SAUL ALVAREZ vs. MATTHEW HATTON
When: Saturday, March 5
Where: Anaheim, Calif. (Honda Center)
TV: HBO Boxing After Dark, 10:30 pm. ET (live) / 10:30 p.m. PT (delayed)
Weight: Junior middleweight (150-pound catch weight)
Title(s) at stake: WBC
Also on the card: Daniel Ponce de Leon vs. Adrien Broner, 10 rounds, lightweights (TV bout); Seth Mitchell vs. Charles Davis, 10 rounds, heavyweights; James Kirkland vs. Ahsandi Gibbs, 8 rounds, super middleweights; Daniel Jacobs vs. Robert Kliewer, 8 rounds, middleweights.
Height / Reach: 5-9 (175cm) / 71 (180cm)
Hometown: Juanacatl├ín, Jalisco, Mexico
Turned pro: 2005
Record: 35-0-1 (26 knockouts)
Trainer: Eddie Reynoso
The Ring rating: None
Biggest victories: Carlos Baldomir, Sept. 18, 2010, KO 6; Lovemore N’Dou, Dec. 4, 2010, UD 12.
Draw: Jorge Juarez, June 17, 2006, PTS 4
Height / Reach: 5-8¾ (174cm) / n/a
Hometown: Manchester, England
Turned pro: 2000
Record: 41-4-2 (16 knockouts)
Trainers: Bob Shannon
The Ring rating: None
Biggest victories: Ben Tackie, Nov. 22, 2008, UD 10; Gianluca Branco, March 26, 2010, UD 12 (European title); Yuriy Nuzhnenko, July 16, 2010, UD 12, Roberto Belge, Nov. 26, 2010, KO 3.
Losses: Craig Watson, May 24, 2008, UD 12; Alan Bosworth, Oct. 20, 2006, DQ 10.
Skills: While Alvarez and Hatton seldom shy away from a rough inside fight, both men are primarily boxers who like to operate from a distance until they can score with significant punches. Both work off their jabs, put punches together well and are good counter-punchers. Alvarez is operates with more fluidity and athleticism but Hatton possess slightly tighter technique and is the busier and cagier of the two.
Power: Alvarez does not possess one-shot knockout power but his punches do considerably more damage than those of Hatton, who has only scored 16 stoppages in his 41 victories. Alvarez’s comparatively high KO percentage (72%) is due in part to the accurate placement of his punches and his acute sense of timing. He often hurts his opponents with well-timed counter punches and he knows when top jump on a wounded foe. In other words, “Canelo” possesses fierce finishing instincts.
Speed and athletic ability: Alvarez is not gifted with dynamic speed and reflexes but the young man is physically strong and he possesses an intuitive athleticism. Alvarez’s punches and ring maneuvers seem to flow from him, while Hatton often looks tight and appears to force his offense.
Defense: While neither fighter can be described as “elusive” both do a good job of blocking punches with their gloves. Both fighters also use their footwork to maneuver away from punches. Hatton uses lateral movement as defense better than Alvarez, but the younger man possesses superior upper-body movement.
Experience: Alvarez has an impressive amount of pro experience for a 20-year-old fighter. The popular youth has fought the 12-round distance three times and he’s completed five 10 rounders. He’s also been in with solid opposition, including current lightweight titleholder Miguel Vazquez (twice), former junior welterweight beltholder Lovemore Ndou, former title challenger Jose Cotto, and numerous fringe contenders. Hatton has also been in with Ndou, as well as former title challengers Gianluca Branco and Yuriy Nuzhnenko. The 29 year old has fought the 12-round distance 12 times and he’s completed four 10 rounders. Hatton edges Alvarez out in total rounds fought (299 to 213).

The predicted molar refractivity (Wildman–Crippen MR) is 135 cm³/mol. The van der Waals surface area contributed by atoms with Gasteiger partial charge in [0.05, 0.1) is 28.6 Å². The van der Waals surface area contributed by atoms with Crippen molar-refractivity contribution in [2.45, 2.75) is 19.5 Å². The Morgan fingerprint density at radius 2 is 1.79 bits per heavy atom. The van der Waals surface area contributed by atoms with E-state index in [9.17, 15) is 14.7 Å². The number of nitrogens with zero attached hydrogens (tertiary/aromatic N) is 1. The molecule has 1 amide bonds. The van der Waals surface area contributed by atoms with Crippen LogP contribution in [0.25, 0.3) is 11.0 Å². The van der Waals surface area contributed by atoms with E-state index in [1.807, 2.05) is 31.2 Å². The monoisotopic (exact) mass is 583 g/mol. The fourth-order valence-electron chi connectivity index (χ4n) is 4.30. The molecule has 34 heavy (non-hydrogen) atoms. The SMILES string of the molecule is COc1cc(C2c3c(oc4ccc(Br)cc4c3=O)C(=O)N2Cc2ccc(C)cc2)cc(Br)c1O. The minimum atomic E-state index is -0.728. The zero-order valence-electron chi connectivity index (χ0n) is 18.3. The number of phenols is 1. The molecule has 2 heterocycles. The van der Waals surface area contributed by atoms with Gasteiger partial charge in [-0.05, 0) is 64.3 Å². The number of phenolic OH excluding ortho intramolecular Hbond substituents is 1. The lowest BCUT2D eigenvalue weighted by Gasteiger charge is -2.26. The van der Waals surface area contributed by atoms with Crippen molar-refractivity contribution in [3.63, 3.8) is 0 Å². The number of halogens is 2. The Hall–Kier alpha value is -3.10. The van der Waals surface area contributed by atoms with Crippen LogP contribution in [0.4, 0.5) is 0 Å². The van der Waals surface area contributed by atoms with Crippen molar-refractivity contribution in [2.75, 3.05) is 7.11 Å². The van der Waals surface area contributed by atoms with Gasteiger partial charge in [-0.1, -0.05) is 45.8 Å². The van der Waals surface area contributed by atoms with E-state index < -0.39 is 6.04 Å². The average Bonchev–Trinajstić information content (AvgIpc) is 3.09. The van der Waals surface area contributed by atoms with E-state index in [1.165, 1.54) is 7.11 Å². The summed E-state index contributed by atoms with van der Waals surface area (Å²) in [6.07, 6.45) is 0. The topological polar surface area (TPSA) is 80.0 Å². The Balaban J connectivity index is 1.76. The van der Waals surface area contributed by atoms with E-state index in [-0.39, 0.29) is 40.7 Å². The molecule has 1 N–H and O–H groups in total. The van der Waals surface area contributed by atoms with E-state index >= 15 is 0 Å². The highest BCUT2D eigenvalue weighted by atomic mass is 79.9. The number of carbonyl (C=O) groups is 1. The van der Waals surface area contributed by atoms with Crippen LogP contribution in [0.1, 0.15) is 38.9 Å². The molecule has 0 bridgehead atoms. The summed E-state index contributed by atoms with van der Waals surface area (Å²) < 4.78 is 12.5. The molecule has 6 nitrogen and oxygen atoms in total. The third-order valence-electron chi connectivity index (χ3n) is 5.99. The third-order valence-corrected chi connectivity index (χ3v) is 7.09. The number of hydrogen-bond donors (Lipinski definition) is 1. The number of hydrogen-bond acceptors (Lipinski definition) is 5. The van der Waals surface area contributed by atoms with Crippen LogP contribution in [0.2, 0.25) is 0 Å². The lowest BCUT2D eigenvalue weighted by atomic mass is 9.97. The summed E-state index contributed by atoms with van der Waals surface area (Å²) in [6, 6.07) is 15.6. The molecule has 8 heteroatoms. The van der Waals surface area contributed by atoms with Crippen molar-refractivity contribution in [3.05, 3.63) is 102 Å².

Chin: Alvarez has never been down but he was badly rocked by Cotto, a natural lightweight, in the first round of their fight last May. Hatton has been down (against Nuzhnenko in the first round of their bout last July) and he’s been taken out (by David Keir in the second round of their fight way back in 2003).
Conditioning: Both fighters have proven their ability to fight the championship distance and both have come on strong during the late rounds of hard bouts.
Wear and tear: Hatton has six more years in the pro game than Alvarez, along with 11 more fights and 86 more rounds.
Corner: Hatton is experiencing the best form of his career under the guidance of new trainer Bob Shannon, who joined the Manchester native early last year. Shannon is an experienced British trainer who has enhanced the careers of domestic standouts Prince Arron, a junior middleweight who won the popular Prizefighter TV tournament, and undefeated Commonwealth welterweight champ Denton Vassell. Hatton has probably benefited the most from Shannon. He would have been expected to lose to a formidable contender such as Nuzhnenko before he hooked up with the new trainer. Alvarez has been trained by Jose and Edison (“Eddy”) Reynoso since he turned pro. The father-and-son team have obviously done well with the youth. Eddy Reynoso also trains Koki Kameda, a three-division beltholder from Japan.
Outcome: The early rounds will be a hotly contested tactical battle of jabs, calculated power shots and well-timed counter punches. Hatton will have a slight edge in the scoring due to his busier work-rate, but Alvarez will be the first to score with a significant punch when he rocks Briton with a left hook in the fourth round. Hatton will cover up, hold and even engage in some roughhouse tactics in close in order to survive the rough spot and the round, but Alvarez will step up his aggression and punch output in the middle rounds. The Mexican phenom will punish Hatton with body shots, counter left hooks and lead right hands that pierce Hatton’s high guard, but the Manchester native will suck it up and fire back with quick three- and four-punch combinations that force Alvarez to back off in spots. However, Alvarez’s greater size, superior power and body attack will eventually takes its toll on a battered looking Hatton in the late rounds. Hatton’s older brother (and promoter) Ricky Hatton will signal Matthew’s trainer to wave it off while the fighter is on his stool between rounds.
Prediction: Alvarez by late stoppage.